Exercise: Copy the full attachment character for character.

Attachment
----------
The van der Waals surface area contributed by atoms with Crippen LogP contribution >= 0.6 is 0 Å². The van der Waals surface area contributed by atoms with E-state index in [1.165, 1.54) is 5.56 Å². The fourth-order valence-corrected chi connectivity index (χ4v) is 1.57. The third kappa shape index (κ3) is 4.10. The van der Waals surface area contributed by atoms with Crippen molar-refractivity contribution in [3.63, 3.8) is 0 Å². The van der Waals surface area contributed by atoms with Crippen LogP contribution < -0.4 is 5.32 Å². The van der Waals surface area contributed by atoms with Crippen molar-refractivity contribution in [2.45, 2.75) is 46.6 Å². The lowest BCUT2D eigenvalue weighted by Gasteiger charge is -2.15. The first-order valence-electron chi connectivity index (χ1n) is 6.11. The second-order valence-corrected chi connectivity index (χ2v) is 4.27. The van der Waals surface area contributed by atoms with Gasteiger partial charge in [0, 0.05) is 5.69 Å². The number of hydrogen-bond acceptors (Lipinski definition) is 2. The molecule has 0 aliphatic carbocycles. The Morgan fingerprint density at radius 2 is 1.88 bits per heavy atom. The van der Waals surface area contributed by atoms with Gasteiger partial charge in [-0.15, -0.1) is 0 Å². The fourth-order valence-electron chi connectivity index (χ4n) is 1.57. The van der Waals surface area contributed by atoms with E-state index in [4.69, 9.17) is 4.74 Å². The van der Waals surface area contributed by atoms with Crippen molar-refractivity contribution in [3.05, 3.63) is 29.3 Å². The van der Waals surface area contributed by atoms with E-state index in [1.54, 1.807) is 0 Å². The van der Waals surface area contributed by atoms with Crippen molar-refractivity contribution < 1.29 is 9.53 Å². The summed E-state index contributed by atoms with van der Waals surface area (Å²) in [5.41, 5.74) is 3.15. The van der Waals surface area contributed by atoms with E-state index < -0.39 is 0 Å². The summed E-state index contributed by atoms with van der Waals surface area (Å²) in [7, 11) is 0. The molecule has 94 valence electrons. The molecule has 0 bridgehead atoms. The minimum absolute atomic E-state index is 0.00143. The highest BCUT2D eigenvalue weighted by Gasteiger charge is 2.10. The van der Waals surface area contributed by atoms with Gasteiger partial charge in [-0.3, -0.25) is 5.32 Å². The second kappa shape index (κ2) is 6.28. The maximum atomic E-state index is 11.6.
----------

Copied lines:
The van der Waals surface area contributed by atoms with Crippen LogP contribution >= 0.6 is 0 Å². The van der Waals surface area contributed by atoms with E-state index in [1.165, 1.54) is 5.56 Å². The fourth-order valence-corrected chi connectivity index (χ4v) is 1.57. The third kappa shape index (κ3) is 4.10. The van der Waals surface area contributed by atoms with Crippen molar-refractivity contribution in [3.63, 3.8) is 0 Å². The van der Waals surface area contributed by atoms with Crippen LogP contribution < -0.4 is 5.32 Å². The van der Waals surface area contributed by atoms with Crippen molar-refractivity contribution in [2.45, 2.75) is 46.6 Å². The lowest BCUT2D eigenvalue weighted by Gasteiger charge is -2.15. The first-order valence-electron chi connectivity index (χ1n) is 6.11. The second-order valence-corrected chi connectivity index (χ2v) is 4.27. The van der Waals surface area contributed by atoms with Gasteiger partial charge in [0, 0.05) is 5.69 Å². The number of hydrogen-bond acceptors (Lipinski definition) is 2. The molecule has 0 aliphatic carbocycles. The Morgan fingerprint density at radius 2 is 1.88 bits per heavy atom. The van der Waals surface area contributed by atoms with Gasteiger partial charge in [-0.15, -0.1) is 0 Å². The fourth-order valence-electron chi connectivity index (χ4n) is 1.57. The van der Waals surface area contributed by atoms with E-state index in [4.69, 9.17) is 4.74 Å². The van der Waals surface area contributed by atoms with Crippen molar-refractivity contribution in [3.05, 3.63) is 29.3 Å². The van der Waals surface area contributed by atoms with E-state index in [1.54, 1.807) is 0 Å². The van der Waals surface area contributed by atoms with Crippen molar-refractivity contribution < 1.29 is 9.53 Å². The summed E-state index contributed by atoms with van der Waals surface area (Å²) in [5.41, 5.74) is 3.15. The van der Waals surface area contributed by atoms with E-state index < -0.39 is 0 Å². The summed E-state index contributed by atoms with van der Waals surface area (Å²) in [7, 11) is 0. The molecule has 94 valence electrons. The molecule has 0 bridgehead atoms. The minimum absolute atomic E-state index is 0.00143. The highest BCUT2D eigenvalue weighted by Gasteiger charge is 2.10. The van der Waals surface area contributed by atoms with Gasteiger partial charge in [-0.3, -0.25) is 5.32 Å². The second kappa shape index (κ2) is 6.28. The maximum atomic E-state index is 11.6.